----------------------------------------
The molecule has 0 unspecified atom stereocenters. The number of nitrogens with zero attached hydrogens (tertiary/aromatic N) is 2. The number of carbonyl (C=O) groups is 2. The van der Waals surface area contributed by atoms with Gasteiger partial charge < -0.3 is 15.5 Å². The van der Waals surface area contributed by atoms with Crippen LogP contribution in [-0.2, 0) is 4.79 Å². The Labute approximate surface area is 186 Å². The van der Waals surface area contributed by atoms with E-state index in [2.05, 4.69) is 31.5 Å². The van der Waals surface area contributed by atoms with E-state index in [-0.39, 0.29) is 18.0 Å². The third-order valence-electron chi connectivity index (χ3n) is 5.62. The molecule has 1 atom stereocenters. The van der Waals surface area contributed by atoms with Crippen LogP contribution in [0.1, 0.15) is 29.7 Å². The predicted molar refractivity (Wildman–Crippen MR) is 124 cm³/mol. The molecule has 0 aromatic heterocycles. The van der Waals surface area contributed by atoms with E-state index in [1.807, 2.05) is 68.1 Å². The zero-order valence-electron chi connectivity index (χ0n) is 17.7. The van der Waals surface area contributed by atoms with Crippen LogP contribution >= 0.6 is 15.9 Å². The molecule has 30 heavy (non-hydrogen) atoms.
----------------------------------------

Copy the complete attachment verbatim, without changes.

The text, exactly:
The molecule has 0 unspecified atom stereocenters. The number of nitrogens with zero attached hydrogens (tertiary/aromatic N) is 2. The number of carbonyl (C=O) groups is 2. The van der Waals surface area contributed by atoms with Gasteiger partial charge < -0.3 is 15.5 Å². The van der Waals surface area contributed by atoms with Crippen LogP contribution in [-0.2, 0) is 4.79 Å². The Labute approximate surface area is 186 Å². The van der Waals surface area contributed by atoms with E-state index in [2.05, 4.69) is 31.5 Å². The van der Waals surface area contributed by atoms with E-state index in [-0.39, 0.29) is 18.0 Å². The third-order valence-electron chi connectivity index (χ3n) is 5.62. The molecule has 1 atom stereocenters. The van der Waals surface area contributed by atoms with Crippen LogP contribution in [0.1, 0.15) is 29.7 Å². The predicted molar refractivity (Wildman–Crippen MR) is 124 cm³/mol. The molecule has 0 aromatic heterocycles. The van der Waals surface area contributed by atoms with E-state index in [1.807, 2.05) is 68.1 Å². The zero-order valence-electron chi connectivity index (χ0n) is 17.7. The van der Waals surface area contributed by atoms with Crippen LogP contribution >= 0.6 is 15.9 Å². The molecule has 30 heavy (non-hydrogen) atoms.